Interview with Voice Actor Brian Beacock

Interview with Voice Actor Brian Beacock

 

Brian Beacock is a voice actor, actor, writer, producer, and musician who has done voice over work for the past two decades. His diverse body of work include roles in shows like Digimon Tamers, Bleach, Durarara!!, Naruto, Code Geass, Doraemon, and more. He’s also done voice overs for video games including his iconic role as Monokuma from the Danganronpa series. Brian has a rich background in musical theater and is currently producing an Emmy Award winning web series, Acting Dead

CFG had a chance to chat with Brian about his career (and more) during Anime Los Angeles 2017. 

Interviewed by Arlette Agati
Transcribed by William Hong
Photo by Davies Green 

I’m Arlette and we’re at Anime Los Angeles 2017 with Brian Beacock. Thank you so much for coming!

Pleasure to be here. I have to say that even though no one can see you right now, you’re dressed amazingly and look beautiful!

CFG's Arlette w/ voice actor Brian BeaucockThanks, I appreciate it! (laughs) Okay, so let’s get started. I’m a huge fan of Danganronpa and I love your Monokuma. Do you feel there’s a difference between voicing for the game and the anime?

They filmed the anime in Texas. So I did the game and Greg Ayres is doing the TV series.

For Monokuma are there any preparations you take to do his voice?

It’s crazy, for Monokuma I didn’t know anything about the game going in. When you audition for games you typically don’t. So I go in there and they played samples of his Japanese voice…you just have to go incredibly high, screechy, and be comical. The only preparation I can say is get plenty of sleep, don’t smoke, don’t drink, and try not to have a session for more than four hours otherwise your throat will be gone. So I did the first game, he was fun, he was cool, and then they called me for another game. Then another. So I thought “Oh my God” this is destroying my voice! ::laughs:: He’s a great character, but I’m glad I’m not doing the series because it would be a hard thing to sustain doing every week.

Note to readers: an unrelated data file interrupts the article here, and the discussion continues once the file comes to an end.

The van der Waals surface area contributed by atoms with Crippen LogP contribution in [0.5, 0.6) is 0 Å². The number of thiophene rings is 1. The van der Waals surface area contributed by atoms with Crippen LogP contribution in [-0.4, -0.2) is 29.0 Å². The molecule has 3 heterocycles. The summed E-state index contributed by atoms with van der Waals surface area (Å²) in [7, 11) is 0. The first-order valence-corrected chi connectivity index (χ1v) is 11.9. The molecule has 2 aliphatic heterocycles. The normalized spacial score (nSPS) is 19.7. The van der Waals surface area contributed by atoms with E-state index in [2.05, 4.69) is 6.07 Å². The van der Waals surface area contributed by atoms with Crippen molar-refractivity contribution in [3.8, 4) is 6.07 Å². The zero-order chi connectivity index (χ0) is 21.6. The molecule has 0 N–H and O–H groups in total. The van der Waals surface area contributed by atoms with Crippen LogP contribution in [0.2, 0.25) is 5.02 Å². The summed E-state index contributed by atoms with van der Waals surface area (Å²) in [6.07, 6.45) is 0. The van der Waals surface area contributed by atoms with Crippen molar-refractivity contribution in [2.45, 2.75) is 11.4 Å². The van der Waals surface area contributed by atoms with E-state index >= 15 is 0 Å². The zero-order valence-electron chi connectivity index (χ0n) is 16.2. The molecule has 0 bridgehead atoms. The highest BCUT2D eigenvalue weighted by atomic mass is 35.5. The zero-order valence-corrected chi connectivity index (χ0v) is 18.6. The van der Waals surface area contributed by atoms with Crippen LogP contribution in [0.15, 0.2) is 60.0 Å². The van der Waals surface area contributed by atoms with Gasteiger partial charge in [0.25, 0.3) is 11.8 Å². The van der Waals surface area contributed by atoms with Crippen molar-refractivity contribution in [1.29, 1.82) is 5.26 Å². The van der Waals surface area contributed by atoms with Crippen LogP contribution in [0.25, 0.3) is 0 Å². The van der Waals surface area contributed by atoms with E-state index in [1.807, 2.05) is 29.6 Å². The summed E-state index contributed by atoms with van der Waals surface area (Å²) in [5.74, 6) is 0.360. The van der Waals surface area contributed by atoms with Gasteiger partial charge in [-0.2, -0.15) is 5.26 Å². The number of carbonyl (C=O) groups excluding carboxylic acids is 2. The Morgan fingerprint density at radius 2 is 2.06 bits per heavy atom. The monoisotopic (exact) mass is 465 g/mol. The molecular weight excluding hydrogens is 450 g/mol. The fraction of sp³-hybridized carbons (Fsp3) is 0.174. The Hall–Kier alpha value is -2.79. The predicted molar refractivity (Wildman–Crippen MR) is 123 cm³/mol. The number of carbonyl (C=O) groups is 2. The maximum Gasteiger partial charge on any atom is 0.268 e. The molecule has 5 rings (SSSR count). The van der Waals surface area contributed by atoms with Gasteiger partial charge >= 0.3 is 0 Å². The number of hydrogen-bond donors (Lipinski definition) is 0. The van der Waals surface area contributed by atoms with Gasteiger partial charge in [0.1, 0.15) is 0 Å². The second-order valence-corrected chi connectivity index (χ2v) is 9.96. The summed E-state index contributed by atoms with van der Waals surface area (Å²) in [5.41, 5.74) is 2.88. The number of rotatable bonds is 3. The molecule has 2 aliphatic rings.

Besides Monokuma, are there any roles you get the most recognition for from fans? You’ve done quite a few over the years.

I have done quite a few, I’ve been in the industry for over 20 years now. Which is impossible, because I’m only 30. Which is a lie. (laughs) Of course Takato, which is my first one for Digimon Tamers. That’s the one a lot of people know. Not the young kids unless they’re watching the DVDs, but people my age or younger; they grew up with it. That one gets a lot of recognition from amazing fans. Then there’s the new stuff like Walker from Durarara!! and Yumachika from Bleach. A show that I really like but not a lot of people saw was Doraemon. I played the neighbor Sneech…he was called something else in Japan. Of course Doraemon was Japan’s Mickey Mouse, that’s their iconic figure. It’s been around for 50 years and it’s been never dubbed into English until a few years ago. So I love playing him. He’s mean, he’s sarcastic, a terrible person, and I love it. (laughs) But I wish a lot more people watched that show.

Is there a role that you found the most challenging?

Aside from Monokuma, since the technical aspect of doing him was difficult, um, gosh, I played Sakon and Ukon in Naruto. They’re the two devil brothers that are connected. That was difficult because one of them, I think it was Sakon, had this terrible, gravelly hoarse voice, and then the other one was worse. (laughs) So it was a terrible voice over session. I know that myself and the animation director couldn’t always tell which was which because they would spin around and looked so similar. So sometimes they’d have me record all the voices twice, not knowing which character it was and then fix it in post. So those were some bloody throat sessions.

Was there a certain scene you found challenging to perform?

Well it was only challenging because it was emotional, but the last episode of Digimon when Takato says good bye to Guilmon. It’s so sad and the whole season was so well written, so beautifully directed by Mary Elizabeth Mcglynn. She was crying, I was crying…that was probably the emotional I’ve ever been in the booth. It was also the end of the show and me being a new voice over actor at the time I thought “Oh my God, know what do I do? My career is over!” (laughs) Little did I know it was the beginning, but that’s my most favorite emotional scene.

voice acting in anime

Is there a certain character you’d love to voice if you had the opportunity?

Oh gosh, yeah! All of them. Every job I didn’t get. A character I’d love to voice…well, it’s not anime, but years ago when I went to LA I auditioned for the singing voice of Aladdin for the movie. Very often they’d use different voice actors for the speaking and singing voices. So I went to Disney Studios in this big recording room with a piano and I sang. I did great and got a call back, but didn’t get it. I wonder what my career would have been if I had gotten the gig. So I definitely would like to get more original animation jobs. I’ve done a few, but I’d love to get into the whole Pixar and Dreamworks world.